On Sunday, the Minnesota Wild were handed their first loss of the season in a game that almost immediately seemed like the game where it would happen. Passes were sloppy, penalties were abundant, and the Wild’s top players had an off night. Now, as the Wild head west, their ability to rebound from losses will be tested. If you want to relive its misery, check out the recap.
The last time the Wild faced the Canucks, they found their stay in the bubble coming to an end. Over a year and a half later, they return to Canada to face a team that has made massive changes since they last squared off. Coming out of the gates, Vancouver struggled in their first four. However, their last two games have seen a new team emerge. They are coming off a massive win against their new rivals, the Seattle Kraken, in a home opener for the Kraken that looked nothing short of spectacular. Rising star Thatcher Demko has been phenomenal in this stretch, marking a nice start to a campaign where he hopes to solidify himself as an elite goaltender.
As mentioned earlier, this Canucks team is almost entirely new. They introduced 13 new players over the offseason, creating one of the highest instances of roster turnover in NHL history (not including expansion teams). They only have 10 players who played on the team last season, with two of them only getting several games towards the end. Needless to say, it is reasonable that this team might experience some growing pains. Some notable additions include Conor Garland and Oliver Ekman-Larsson — acquired in a trade together via the Arizona Coyotes — and Jason Dickinson, from the Dallas Stars in another trade. Highly touted rookie Vasily Podkolzin has also made his debut with the team, collecting his first goal a few nights ago.
So far, Connor Garland has wowed with his new team. Many people speculated that Garland was a player on the verge of breaking out in Arizona, but had too little help to make the impact he had the potential to. Since his move north, he seems to be proving these people right. With eight points in six games, Garland has been capitalizing on the easier matchups he faces. Vancouver’s top line requires the attention of every team’s best resources. So far, they haven’t been great 5-on-5, but with the amount of skill they possess that can change at any minute. Vancouver’s defensive unit, similar to their forwards, are also very new. Jim Benning and his staff have made a massive investment to acquire Ekman-Larsson and are relying on him to return to Norris-level form if the team is to live up to their playoff hopes. Quinn Hughes is also a massive offensive threat, especially on the powerplay. Their projected lines are below:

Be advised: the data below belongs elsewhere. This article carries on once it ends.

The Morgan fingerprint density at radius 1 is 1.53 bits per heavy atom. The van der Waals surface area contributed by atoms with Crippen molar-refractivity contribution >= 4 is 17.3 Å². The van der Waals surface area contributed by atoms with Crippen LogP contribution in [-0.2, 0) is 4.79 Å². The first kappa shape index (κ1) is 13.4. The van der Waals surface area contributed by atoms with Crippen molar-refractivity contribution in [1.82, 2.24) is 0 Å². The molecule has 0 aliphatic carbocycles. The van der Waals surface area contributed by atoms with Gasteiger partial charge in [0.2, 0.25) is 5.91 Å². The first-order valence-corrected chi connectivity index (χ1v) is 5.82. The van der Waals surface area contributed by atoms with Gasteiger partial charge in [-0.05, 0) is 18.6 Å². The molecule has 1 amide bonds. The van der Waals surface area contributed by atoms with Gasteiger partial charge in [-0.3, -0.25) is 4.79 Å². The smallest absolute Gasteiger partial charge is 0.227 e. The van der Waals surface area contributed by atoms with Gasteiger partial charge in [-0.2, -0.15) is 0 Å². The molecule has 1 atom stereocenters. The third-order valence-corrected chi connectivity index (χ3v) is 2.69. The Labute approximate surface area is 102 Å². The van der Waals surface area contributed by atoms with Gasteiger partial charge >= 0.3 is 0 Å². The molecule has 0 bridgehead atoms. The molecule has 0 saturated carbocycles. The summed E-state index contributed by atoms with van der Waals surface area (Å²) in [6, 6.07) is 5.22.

Looking at the matchup between the teams, there are two areas that jump off the paper. Right now, the Canucks hold a goaltending advantage. Demko has been awesome his last few starts and since they haven’t played since Saturday, I would be surprised if he isn’t between the pipes. Cam Talbot had a better game in the Wild’s victory over Anaheim, but he certainly hasn’t been at his best. With a game off, Wild fans will be hoping to see him start to trend upwards. Right now, the Wild hold an advantage in their forward depth. In their most recent loss, the Wild’s fourth line was undeniably their best. Almost every shift and regardless of their matchup, they controlled the ice. While the third line didn’t have their best night, they are normally able to hold their own against any opponent as well. Looking at the bottom two lines for Vancouver, I don’t think they will be able to neutralize the hungry Wild bottom six.
Can the penalty kill figure it out?
On Sunday night, the Wild’s kill forfeited two powerplay goals in the first six minutes of the game. Sure, part of this is a staying out of the box problem, but there have been clear lapses in the system so far.
Some of the issues have been lost battles, like the above examples above and below.
Most of the problems stem from getting too spread out and giving up the middle of the ice. The most common time I’ve seen this is with forwards, often Sturm or Fiala (both good players and penalty killers), getting too aggressive up top and getting beat by one pass. Right now, the Wild kill is sitting at barely below 70 percent. For a team that has historically struggled on the man advantage, it has to be a top priority of Dean Evason and his staff to tighten up their kill.
Can the Wild score first?
In their first five games, the Wild have not yet scored first. In the NHL, the team that scores first wins around two-thirds of the time. Knowing this, the Wild have been very lucky to have the start they have had. To improve this, several things need to change. First, goaltending out of the gates needs to improve. At least half of these initial goals have come off of a shot that should have been saved, or at least a rebound that needed to be placed in a less dangerous spot. Sundays game was a prime example. In addition to an improvement in net, the Wild need to establish the cycle early on. Right now, the Wild’s fourth line is arguably establishing the zone the best, so perhaps giving them some ice early on could set the tone. Either way, something has to change. As the team found out Sunday night, you can’t come back in every game.
Can Krill find the back of the net?
Kaprizov’s start to the year has not been bad by any means. He currently has five points, all assists, in the five games the team has played. However, to say that there aren’t improvements that can be made would be a lie. The last two games have not been his best, with penalties and turnovers beginning to become more prevalent. Lately, it seems at times that the Wild’s top line tries to pass the puck into the net. Evason even went as far as to remove Eriksson Ek from the line late in Sundays game to try to spark some offense. As the Wild enter their sixth game, he will undoubtedly be looking to get the monkey off of his back.